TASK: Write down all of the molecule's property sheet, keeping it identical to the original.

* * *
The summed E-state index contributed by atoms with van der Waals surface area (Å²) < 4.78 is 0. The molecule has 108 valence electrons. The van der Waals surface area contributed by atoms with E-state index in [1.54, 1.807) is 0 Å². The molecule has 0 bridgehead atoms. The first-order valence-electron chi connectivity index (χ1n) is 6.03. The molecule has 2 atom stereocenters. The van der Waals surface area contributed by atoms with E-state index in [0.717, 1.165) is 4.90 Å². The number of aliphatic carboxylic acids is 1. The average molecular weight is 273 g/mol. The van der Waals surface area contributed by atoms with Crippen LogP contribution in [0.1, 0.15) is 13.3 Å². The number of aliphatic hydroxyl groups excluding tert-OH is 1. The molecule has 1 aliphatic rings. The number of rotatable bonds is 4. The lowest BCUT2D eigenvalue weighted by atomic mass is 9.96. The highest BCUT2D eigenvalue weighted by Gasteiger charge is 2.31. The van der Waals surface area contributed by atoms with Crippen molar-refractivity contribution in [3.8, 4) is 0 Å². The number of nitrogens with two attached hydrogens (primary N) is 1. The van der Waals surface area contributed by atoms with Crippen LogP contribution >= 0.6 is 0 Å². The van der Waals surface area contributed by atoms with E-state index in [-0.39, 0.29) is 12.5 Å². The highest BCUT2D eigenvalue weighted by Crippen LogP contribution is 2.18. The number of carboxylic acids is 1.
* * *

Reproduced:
The summed E-state index contributed by atoms with van der Waals surface area (Å²) < 4.78 is 0. The molecule has 108 valence electrons. The van der Waals surface area contributed by atoms with E-state index in [1.54, 1.807) is 0 Å². The molecule has 0 bridgehead atoms. The first-order valence-electron chi connectivity index (χ1n) is 6.03. The molecule has 2 atom stereocenters. The van der Waals surface area contributed by atoms with E-state index in [0.717, 1.165) is 4.90 Å². The number of aliphatic carboxylic acids is 1. The average molecular weight is 273 g/mol. The van der Waals surface area contributed by atoms with Crippen LogP contribution in [0.1, 0.15) is 13.3 Å². The number of aliphatic hydroxyl groups excluding tert-OH is 1. The molecule has 1 aliphatic rings. The number of rotatable bonds is 4. The lowest BCUT2D eigenvalue weighted by atomic mass is 9.96. The highest BCUT2D eigenvalue weighted by Gasteiger charge is 2.31. The van der Waals surface area contributed by atoms with Crippen molar-refractivity contribution in [3.8, 4) is 0 Å². The number of nitrogens with two attached hydrogens (primary N) is 1. The van der Waals surface area contributed by atoms with Crippen LogP contribution >= 0.6 is 0 Å². The van der Waals surface area contributed by atoms with E-state index in [-0.39, 0.29) is 12.5 Å². The highest BCUT2D eigenvalue weighted by Crippen LogP contribution is 2.18. The number of carboxylic acids is 1.